Article DNA Repair Processes and Checkpoint Pathways in Human Cells Exposed to Heavy Ion Beams

Yajima, Hirohiko  ,  XUE, Lian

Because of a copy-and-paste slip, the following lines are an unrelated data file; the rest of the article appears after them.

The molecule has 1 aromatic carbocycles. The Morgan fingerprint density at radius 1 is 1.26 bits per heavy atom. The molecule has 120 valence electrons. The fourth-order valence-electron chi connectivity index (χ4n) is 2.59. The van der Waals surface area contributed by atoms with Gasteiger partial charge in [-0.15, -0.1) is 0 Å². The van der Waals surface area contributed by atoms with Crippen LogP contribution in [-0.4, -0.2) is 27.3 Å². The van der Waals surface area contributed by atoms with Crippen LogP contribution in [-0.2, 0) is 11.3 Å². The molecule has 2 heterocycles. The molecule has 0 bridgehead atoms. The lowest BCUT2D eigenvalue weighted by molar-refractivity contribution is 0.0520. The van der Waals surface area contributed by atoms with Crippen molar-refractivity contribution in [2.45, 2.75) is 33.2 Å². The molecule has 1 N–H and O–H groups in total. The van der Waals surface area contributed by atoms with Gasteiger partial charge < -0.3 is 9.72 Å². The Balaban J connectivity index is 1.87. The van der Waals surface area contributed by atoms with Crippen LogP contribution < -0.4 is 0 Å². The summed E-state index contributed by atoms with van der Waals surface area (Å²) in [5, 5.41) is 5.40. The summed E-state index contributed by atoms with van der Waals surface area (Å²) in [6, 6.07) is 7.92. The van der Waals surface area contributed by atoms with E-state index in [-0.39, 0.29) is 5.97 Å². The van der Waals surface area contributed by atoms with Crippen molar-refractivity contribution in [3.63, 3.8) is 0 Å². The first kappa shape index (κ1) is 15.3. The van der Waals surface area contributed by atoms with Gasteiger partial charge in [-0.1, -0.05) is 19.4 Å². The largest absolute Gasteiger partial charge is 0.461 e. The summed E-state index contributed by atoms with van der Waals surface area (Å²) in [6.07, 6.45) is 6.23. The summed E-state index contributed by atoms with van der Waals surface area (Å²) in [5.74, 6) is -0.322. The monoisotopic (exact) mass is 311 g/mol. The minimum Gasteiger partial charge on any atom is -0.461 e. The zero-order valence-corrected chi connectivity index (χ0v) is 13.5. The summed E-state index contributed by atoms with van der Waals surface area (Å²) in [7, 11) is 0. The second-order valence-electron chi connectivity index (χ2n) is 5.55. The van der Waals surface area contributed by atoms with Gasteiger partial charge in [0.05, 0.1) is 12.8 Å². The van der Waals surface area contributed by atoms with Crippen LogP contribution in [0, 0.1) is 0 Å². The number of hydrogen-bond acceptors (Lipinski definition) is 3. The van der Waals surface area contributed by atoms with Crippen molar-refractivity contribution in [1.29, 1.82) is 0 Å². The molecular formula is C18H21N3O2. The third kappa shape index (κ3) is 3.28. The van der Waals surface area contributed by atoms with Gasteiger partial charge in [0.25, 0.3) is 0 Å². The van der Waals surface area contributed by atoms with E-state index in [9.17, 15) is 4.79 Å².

The DNA double-strand break (DSB) is the most deleterious of the ionizing radiation- induced DNA damages. Two major repair pathways for DSBs have been well studied, nonhomologous end-joining and homologous recombination. It is known that high linear energy transfer radiation, such as heavy ion beams, induces complex DSBs with clustered damages at the end and that, as a result, the efficiency of nonhomologous end- joining in repairing these DSBs is diminished. We have shown that more than 80% of complex DSBs in S/G2 human cells are subjected to DNA end resection, an early step in homologous recombination to generate single-strand DNA. Furthermore, recent work, including ours, revealed that a subpopulation of human G1 cells exhibit resection activity following ionizing radiation, which is dependent on CtIP, as in other cell cycle phases, and also dependent on the complexity of the DSB. Collectively, this recent progress indicates that the complexity of the DSB structure drastically enhances end resection, with CtIP being a significant factor required for complex DSB repair throughout the cell cycle. We further revealed that the ATR pathway, which is activated by end resection, plays a pivotal role in regulating early G2/M arrest in ATM-deficient cells exposed to high linear energy transfer ion beams. This suggests that the complexity of the DSB also influences the choice of the signaling pathway via the enhanced resection. Additionally, we discuss a possibility that CtIP has an additional function (or functions) after the initiation of resection. In conclusion, new findings and insight are pivotal to allow innovative progress in heavy ion-particle therapy by shedding light on the whole response at the molecular level in cells exposed to heavy ion beams.

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